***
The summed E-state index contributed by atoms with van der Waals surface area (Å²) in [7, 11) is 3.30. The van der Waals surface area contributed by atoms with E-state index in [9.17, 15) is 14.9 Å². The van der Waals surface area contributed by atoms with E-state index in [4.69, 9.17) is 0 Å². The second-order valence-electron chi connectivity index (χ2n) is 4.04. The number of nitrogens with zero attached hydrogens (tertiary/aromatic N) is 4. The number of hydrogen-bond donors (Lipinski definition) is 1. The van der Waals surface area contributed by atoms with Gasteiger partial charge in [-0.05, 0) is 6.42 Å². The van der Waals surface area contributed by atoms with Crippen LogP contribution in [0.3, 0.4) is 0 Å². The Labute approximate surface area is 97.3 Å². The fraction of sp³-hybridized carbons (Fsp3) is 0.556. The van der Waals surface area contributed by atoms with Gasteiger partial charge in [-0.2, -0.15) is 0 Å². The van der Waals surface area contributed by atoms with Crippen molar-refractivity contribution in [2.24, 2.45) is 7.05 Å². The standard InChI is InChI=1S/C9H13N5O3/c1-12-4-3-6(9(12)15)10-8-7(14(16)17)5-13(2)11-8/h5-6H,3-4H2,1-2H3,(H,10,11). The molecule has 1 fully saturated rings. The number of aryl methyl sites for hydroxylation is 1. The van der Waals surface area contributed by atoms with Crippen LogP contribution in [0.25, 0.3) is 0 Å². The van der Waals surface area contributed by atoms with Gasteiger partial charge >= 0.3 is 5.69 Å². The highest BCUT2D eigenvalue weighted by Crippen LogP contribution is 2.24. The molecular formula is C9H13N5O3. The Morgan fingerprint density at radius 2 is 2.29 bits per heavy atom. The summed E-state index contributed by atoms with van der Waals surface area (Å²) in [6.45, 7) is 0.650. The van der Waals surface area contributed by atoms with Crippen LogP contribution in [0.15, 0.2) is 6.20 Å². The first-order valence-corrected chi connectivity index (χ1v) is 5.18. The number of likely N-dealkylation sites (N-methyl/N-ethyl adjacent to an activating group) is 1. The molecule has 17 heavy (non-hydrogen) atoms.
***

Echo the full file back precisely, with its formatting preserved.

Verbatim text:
The summed E-state index contributed by atoms with van der Waals surface area (Å²) in [7, 11) is 3.30. The van der Waals surface area contributed by atoms with E-state index in [9.17, 15) is 14.9 Å². The van der Waals surface area contributed by atoms with E-state index in [4.69, 9.17) is 0 Å². The second-order valence-electron chi connectivity index (χ2n) is 4.04. The number of nitrogens with zero attached hydrogens (tertiary/aromatic N) is 4. The number of hydrogen-bond donors (Lipinski definition) is 1. The van der Waals surface area contributed by atoms with Gasteiger partial charge in [-0.05, 0) is 6.42 Å². The van der Waals surface area contributed by atoms with Crippen LogP contribution in [0.3, 0.4) is 0 Å². The Labute approximate surface area is 97.3 Å². The fraction of sp³-hybridized carbons (Fsp3) is 0.556. The van der Waals surface area contributed by atoms with Gasteiger partial charge in [-0.2, -0.15) is 0 Å². The van der Waals surface area contributed by atoms with Crippen molar-refractivity contribution in [2.24, 2.45) is 7.05 Å². The standard InChI is InChI=1S/C9H13N5O3/c1-12-4-3-6(9(12)15)10-8-7(14(16)17)5-13(2)11-8/h5-6H,3-4H2,1-2H3,(H,10,11). The molecule has 1 fully saturated rings. The number of aryl methyl sites for hydroxylation is 1. The van der Waals surface area contributed by atoms with Crippen LogP contribution in [0.25, 0.3) is 0 Å². The van der Waals surface area contributed by atoms with Gasteiger partial charge >= 0.3 is 5.69 Å². The highest BCUT2D eigenvalue weighted by Crippen LogP contribution is 2.24. The molecular formula is C9H13N5O3. The Morgan fingerprint density at radius 2 is 2.29 bits per heavy atom. The summed E-state index contributed by atoms with van der Waals surface area (Å²) in [6.45, 7) is 0.650. The van der Waals surface area contributed by atoms with Crippen LogP contribution in [0.15, 0.2) is 6.20 Å². The first-order valence-corrected chi connectivity index (χ1v) is 5.18. The number of likely N-dealkylation sites (N-methyl/N-ethyl adjacent to an activating group) is 1. The molecule has 17 heavy (non-hydrogen) atoms.